This file photo shows a young aboriginal boy at a demonstration in British Columbia, Canada.
Thu Dec 20, 2012 1:37AM GMT
By every measure, be it respect for treaty and land rights, levels of poverty, average life spans, violence against women and girls, dramatically disproportionate levels of arrest and incarceration or access to government services such as housing, health care, education, water and child protection, indigenous peoples across Canada continue to face a grave human rights crisis.”
Amnesty International has called on Canada to address human rights abuses in the country, particularly with respect to the rights of indigenous peoples.
In a report released on Wednesday, the London-based human rights group said that three mandatory United Nations reviews conducted in 2012 all found “a range” of “ongoing and serious human rights challenges,” especially for indigenous peoples.
“By every measure, be it respect for treaty and land rights, levels of poverty, average life spans, violence against women and girls, dramatically disproportionate levels of arrest and incarceration or access to government services such as housing, health care, education, water and child protection, indigenous peoples across Canada continue to face a grave human rights crisis,” it stated.
Independent UN committees responsible for supervising treaties dealing with racial discrimination, torture and the rights of children rated Canada’s record in February, May and September and said the government failed to meet its rights commitments.
Wednesday’s report also noted that Canada needs to improve its rights records in other fronts, including women’s rights, corporate accountability and trade policy, the rights of refugees and migrants, Canadians subject to human rights violations abroad, and engagement with the multilateral human rights system.
The report called on Ottawa to draw a new human rights agenda that includes all levels of government, beginning with “a process of law reform . . . to establish a formal mechanism for transparent, effective and accountable implementation of Canada’s international human rights obligations.”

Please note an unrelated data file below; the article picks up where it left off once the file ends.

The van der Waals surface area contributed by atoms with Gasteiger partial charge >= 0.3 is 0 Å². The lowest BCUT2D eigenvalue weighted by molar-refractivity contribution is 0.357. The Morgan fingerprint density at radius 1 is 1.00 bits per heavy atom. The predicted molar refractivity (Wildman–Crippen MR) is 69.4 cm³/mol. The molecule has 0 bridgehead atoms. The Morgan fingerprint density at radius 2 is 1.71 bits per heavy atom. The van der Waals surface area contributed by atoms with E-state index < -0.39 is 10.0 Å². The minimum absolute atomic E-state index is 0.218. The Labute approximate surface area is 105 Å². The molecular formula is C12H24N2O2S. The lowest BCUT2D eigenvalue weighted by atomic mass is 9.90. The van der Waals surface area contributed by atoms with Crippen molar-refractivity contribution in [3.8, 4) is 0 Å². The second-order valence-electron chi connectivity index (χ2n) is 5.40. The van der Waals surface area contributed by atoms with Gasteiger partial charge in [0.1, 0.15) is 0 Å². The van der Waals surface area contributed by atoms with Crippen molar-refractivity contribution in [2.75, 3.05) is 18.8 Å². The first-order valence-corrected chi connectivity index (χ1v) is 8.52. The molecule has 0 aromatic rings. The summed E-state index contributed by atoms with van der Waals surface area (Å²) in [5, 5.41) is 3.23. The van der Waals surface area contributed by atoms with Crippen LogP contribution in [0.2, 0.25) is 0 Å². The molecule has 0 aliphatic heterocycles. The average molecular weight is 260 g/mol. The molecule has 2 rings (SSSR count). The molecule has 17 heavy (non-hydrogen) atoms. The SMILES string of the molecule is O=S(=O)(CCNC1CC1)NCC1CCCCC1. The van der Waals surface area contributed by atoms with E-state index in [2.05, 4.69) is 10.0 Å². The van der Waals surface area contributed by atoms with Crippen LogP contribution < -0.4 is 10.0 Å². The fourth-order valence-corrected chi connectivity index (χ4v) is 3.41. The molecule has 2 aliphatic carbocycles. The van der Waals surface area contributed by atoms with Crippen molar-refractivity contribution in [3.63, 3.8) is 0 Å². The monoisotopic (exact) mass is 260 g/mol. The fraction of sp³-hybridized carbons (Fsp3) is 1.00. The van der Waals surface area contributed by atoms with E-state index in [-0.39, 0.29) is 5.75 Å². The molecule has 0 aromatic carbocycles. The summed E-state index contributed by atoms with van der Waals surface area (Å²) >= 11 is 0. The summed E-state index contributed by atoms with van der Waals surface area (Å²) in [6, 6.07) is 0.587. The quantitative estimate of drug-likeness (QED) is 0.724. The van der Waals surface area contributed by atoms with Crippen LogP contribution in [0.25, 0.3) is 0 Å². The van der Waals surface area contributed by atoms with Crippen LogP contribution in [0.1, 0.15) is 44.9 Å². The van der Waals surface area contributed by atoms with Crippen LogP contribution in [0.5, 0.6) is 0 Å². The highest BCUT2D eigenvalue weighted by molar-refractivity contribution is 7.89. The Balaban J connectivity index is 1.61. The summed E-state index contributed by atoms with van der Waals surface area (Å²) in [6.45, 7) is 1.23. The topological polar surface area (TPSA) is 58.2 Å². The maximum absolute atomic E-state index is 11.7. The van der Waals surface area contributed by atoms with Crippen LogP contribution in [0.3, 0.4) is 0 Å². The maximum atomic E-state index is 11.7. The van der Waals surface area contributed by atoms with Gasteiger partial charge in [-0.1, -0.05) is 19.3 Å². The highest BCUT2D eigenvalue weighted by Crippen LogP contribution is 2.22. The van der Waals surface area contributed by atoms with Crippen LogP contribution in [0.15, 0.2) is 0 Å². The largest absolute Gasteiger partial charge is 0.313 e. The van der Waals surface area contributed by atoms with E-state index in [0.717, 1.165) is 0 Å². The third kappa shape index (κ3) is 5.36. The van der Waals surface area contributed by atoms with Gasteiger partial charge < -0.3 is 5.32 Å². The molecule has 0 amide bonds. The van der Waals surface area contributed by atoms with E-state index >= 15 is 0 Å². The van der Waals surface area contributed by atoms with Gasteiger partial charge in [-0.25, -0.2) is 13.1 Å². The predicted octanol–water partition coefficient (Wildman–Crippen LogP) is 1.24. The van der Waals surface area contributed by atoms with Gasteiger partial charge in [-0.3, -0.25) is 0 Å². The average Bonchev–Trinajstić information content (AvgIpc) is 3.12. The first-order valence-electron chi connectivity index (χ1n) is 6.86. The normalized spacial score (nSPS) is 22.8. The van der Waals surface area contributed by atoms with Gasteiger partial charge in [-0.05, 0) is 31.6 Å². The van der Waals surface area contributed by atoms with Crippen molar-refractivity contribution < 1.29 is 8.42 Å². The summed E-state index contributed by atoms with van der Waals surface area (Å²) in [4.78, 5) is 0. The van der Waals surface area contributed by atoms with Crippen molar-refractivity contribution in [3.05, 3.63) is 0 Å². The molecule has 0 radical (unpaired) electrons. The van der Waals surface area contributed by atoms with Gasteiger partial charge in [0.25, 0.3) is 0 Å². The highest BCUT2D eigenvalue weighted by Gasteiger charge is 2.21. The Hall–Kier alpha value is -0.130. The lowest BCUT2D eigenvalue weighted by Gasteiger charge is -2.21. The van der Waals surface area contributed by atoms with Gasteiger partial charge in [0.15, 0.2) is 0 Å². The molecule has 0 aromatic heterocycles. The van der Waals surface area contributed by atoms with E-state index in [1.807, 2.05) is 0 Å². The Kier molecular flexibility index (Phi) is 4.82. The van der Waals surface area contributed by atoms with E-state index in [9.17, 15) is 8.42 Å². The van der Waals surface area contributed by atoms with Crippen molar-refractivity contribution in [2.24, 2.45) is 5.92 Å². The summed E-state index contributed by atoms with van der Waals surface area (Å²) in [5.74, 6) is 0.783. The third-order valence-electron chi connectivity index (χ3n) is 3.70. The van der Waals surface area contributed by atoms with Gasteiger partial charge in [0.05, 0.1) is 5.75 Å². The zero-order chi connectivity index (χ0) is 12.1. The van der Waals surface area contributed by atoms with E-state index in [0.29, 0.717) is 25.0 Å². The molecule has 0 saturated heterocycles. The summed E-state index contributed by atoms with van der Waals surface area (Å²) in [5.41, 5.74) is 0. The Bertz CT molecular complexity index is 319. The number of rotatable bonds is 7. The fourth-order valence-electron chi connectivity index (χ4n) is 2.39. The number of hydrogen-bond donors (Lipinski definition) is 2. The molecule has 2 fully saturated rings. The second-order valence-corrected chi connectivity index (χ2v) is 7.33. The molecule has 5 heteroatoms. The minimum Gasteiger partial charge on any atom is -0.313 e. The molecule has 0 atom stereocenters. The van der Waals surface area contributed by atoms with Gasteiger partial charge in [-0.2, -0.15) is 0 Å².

In October, prolific Iranian author and Middle East expert, Dr. Ismail Salami highlighted the country’s age-old record of subjecting aboriginal women and children to horrendous abuse.
Canada has admitted to “forcing 150,000 aboriginal children into ghastly residential schools where they were abused sexually, psychologically, and physically,” he wrote in an article published on Press TV website under the title Human rights inferno in Canada.
“The concept of assimilation [into mainstream Canadian society as was the reason for the forced placements] was a big lie and the children eventually left schools with a broken spirit and an amputated soul,” Salami asserted.
He cited the case of “sexual terrorist” Arthur Plint, a dorm supervisor, who was accused of 18 counts of sexual assault on children aged six to 16.
The United Nations has strongly condemned Canada’s record on children’s rights, and accused Ottawa of systematic discrimination against aborigines and immigrants.
“Canada is the home of serious violations of the human rights of Aboriginal women and girls,” the Iranian expert also wrote, citing rights coalition, the Canadian Feminist Alliance for International Action (FAFIA) spokesperson, Sharon McIvor as saying.
More than 600 aboriginal women and young girls are missing in the country amid reports of rape, mutilation, and murder against female aborigines.
Since Canadian Prime Minister Stephen Harper took power in 2006, activists say there has been a significant rise in human rights violations together with an unprecedented crackdown on freedom of speech.